For more information, go to www.nymtmuseum.org or call (585) 533-1113.
Ralph Lauren marks 50th anniversary with Central Park bash
A 19th-century fountain in Manhattan’s Central Park provided a majestic backdrop for Ralph Lauren’s star-studded 50th anniversary blowout on Friday, a festive celebration of his past and present that included a runway show and a black-tie dinner.
Oprah Winfrey, Steven Spielberg, Kanye West, Chance the Rapper, Robert De Niro, Anne Hathaway, Blake Lively and Jessica Chastain were just a few of the dozens of celebrities gathered to fete Lauren, 78, and his decades atop the fashion world. Not to mention Hillary Clinton, who wore Lauren’s designs at numerous key moments of her presidential campaign — including the white “suffragette” pantsuit she wore to accept the Democratic nomination in Philadelphia.
“I love his clothes,” Clinton said. “You know he really was so generous and kind to help with all of my clothes during the campaign.”
It was Winfrey who had the job of toasting Lauren at dinner. “The real reason we are here is not the show,” she said. “It’s you. You Ralph Lauren, and 50 years of your designing our dreams.”
Winfrey told Lauren that he represented what was great in America. “Your story exalts our collective story,” she said. “Your designs define integrity.”
Old-fashioned trolley cars met guests on Fifth Avenue and shuttled them into the park, where the Bethesda Terrace and Fountain had been transformed into a party space. Guests sipped cocktails and watched, on towering vertical screens, highlights of Lauren shows over the years.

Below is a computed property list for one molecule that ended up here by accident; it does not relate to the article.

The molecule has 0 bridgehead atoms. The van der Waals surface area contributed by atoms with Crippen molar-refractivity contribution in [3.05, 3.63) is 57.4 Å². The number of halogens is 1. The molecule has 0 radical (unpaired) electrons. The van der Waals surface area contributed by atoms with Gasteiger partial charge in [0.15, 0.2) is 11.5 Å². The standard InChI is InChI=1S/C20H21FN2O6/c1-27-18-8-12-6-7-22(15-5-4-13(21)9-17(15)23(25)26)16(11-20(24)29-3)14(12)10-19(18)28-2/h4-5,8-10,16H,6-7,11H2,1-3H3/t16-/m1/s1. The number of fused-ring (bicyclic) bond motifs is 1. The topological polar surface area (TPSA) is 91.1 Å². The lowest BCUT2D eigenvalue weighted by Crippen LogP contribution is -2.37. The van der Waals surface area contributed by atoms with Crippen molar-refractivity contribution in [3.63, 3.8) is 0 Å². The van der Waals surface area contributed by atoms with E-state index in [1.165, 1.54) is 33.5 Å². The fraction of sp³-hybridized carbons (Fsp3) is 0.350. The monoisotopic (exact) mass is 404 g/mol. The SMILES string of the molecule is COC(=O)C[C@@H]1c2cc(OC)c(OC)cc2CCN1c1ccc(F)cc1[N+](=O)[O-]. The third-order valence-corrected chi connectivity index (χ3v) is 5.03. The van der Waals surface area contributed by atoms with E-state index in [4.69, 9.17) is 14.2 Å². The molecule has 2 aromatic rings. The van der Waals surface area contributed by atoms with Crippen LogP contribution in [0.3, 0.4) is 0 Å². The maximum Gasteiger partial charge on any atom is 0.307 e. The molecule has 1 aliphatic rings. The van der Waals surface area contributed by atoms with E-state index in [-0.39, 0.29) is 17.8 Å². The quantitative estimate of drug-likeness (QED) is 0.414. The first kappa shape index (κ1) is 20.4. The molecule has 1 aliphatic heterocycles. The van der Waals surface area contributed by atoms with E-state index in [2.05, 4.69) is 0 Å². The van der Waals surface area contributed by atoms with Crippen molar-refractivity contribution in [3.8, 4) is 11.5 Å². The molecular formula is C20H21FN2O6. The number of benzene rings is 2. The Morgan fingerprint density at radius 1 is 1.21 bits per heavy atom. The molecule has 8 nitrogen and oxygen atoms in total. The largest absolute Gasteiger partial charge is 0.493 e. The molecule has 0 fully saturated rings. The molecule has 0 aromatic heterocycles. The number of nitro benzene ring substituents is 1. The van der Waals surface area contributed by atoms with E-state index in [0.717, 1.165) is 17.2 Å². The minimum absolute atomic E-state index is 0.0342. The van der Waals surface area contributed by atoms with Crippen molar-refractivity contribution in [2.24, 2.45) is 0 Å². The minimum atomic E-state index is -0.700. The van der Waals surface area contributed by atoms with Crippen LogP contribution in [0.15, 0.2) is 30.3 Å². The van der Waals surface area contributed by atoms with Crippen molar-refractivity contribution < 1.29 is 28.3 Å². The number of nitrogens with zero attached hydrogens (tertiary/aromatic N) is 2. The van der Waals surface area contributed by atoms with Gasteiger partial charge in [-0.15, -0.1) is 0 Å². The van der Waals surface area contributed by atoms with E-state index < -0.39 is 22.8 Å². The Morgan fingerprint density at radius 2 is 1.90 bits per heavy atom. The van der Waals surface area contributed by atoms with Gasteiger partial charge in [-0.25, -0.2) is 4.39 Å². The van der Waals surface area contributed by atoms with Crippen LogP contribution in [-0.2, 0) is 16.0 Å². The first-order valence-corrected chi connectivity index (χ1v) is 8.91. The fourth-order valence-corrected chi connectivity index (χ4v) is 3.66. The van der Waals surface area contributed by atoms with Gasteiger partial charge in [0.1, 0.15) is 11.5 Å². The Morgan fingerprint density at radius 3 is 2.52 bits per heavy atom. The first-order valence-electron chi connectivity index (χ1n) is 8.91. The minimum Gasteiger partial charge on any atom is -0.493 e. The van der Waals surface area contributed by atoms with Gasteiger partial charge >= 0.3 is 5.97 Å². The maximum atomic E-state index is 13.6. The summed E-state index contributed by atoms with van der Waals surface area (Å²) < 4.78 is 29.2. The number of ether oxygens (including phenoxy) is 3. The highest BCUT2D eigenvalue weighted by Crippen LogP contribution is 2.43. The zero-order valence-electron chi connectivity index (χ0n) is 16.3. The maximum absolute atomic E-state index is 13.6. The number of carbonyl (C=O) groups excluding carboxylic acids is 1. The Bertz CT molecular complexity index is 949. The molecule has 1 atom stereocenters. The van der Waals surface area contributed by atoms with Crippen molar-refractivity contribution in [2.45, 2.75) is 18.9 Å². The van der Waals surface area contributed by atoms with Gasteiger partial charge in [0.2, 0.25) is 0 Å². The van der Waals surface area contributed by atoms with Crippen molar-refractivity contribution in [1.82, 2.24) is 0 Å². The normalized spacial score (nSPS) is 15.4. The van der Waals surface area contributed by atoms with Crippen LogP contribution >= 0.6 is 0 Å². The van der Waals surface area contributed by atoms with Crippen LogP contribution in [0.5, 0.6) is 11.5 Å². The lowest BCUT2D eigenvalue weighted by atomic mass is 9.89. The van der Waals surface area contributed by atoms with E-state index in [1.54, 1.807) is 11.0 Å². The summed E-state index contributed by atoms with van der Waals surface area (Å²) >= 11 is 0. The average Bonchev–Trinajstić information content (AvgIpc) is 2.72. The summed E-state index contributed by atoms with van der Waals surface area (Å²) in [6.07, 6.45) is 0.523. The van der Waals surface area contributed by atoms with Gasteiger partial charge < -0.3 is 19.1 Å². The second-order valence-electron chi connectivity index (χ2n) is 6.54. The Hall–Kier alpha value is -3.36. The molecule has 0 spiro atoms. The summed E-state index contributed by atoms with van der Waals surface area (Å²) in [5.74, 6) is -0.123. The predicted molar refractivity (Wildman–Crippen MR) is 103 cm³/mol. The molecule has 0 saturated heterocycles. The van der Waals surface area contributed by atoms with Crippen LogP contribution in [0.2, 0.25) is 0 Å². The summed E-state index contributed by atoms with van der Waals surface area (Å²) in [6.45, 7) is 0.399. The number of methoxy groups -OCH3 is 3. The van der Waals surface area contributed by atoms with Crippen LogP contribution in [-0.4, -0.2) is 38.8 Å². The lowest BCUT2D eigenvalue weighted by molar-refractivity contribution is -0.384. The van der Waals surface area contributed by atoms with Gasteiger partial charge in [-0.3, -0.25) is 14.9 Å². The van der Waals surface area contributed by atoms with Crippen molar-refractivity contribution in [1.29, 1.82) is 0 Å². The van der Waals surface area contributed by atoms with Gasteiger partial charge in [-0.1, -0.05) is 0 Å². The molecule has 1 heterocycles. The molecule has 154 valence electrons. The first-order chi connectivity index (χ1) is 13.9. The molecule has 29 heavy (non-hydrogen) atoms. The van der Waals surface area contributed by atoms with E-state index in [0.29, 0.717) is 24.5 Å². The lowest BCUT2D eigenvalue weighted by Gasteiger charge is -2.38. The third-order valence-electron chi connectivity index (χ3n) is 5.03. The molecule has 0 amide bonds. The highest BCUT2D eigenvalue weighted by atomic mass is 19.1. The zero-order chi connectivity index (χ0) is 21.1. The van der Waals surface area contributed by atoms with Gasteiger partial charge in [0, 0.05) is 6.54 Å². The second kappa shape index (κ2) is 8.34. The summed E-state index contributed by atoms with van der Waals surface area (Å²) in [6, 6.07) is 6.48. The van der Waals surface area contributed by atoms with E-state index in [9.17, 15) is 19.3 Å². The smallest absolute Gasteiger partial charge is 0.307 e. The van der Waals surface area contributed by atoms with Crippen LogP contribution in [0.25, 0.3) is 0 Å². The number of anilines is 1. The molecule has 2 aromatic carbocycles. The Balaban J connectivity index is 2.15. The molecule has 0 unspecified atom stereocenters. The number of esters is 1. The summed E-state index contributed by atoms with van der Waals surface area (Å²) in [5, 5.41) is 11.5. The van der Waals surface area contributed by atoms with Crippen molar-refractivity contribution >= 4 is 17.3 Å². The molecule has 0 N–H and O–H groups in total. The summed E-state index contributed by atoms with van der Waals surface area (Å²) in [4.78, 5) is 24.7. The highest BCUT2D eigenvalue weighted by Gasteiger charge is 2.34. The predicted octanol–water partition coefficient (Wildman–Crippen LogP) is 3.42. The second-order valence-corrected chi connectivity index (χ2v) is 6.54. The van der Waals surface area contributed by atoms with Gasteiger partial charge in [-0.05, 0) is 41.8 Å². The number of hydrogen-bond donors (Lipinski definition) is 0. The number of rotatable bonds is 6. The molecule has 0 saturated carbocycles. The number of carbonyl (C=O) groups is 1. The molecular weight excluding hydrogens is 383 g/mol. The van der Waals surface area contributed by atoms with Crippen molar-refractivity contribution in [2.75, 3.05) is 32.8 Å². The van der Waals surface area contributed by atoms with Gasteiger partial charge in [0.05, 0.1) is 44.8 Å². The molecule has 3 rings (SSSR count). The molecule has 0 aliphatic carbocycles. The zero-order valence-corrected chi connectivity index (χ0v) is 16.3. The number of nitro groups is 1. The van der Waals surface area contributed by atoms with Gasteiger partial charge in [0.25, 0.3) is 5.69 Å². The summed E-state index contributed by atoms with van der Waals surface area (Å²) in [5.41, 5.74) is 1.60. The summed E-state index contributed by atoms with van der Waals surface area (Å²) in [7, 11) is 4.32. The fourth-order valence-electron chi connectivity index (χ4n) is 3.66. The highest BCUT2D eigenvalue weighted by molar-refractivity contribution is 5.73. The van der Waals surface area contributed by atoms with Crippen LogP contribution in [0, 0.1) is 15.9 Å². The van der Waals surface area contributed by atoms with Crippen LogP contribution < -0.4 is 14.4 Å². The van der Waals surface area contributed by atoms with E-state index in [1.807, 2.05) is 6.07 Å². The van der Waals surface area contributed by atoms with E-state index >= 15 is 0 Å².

Then, everyone descended a granite staircase to the runway show, where velvet banquettes awaited and oriental carpets lined the floor.
The show, which fittingly began to the strains of Paul Simon’s “New York is My Home,” combined elements from various Lauren collections over the years, and included some older models who had been in early campaigns. And, in a second half celebrating the family, it included many smiling children, some small enough to be carried by the adults on the runway — and one baby fast asleep.
Lauren himself appeared on the staircase at the end, to thunderous cheers. He took a slow victory lap across the room while admirers applauded, hugged him if they were close by, or snapped photos furiously.
At dinner, which took place around the famous fountain, Lauren told the crowd that, contrary to the evening’s glamour, he wasn’t very glamorous at home. “I walk around in a ripped robe, and no towels,” he said.
He was referring to Winfrey’s anecdote, offered in her toast, about how, working in Chicago early in her career, she saw owning Ralph Lauren towels as a symbol of success.
“I vowed, if I ever got me some money I would get me some Ralph Lauren towels,” she said — specifically “bath sheets.” And she did.
Clinton, who sat next to Lauren, told the Associated Press their friendship dated back to the ’90s, when Clinton was working on a project to save American treasures, and Lauren helped save the star-spangled banner that flew over Fort McHenry during the War of 1812.
“Ralph came forward and funded the conservation and restoration of the star-spangled banner,” she said, “and he and I were able to be there years later to once again put it on display and have it properly taken care of. His help made that happen. And we just became friends.”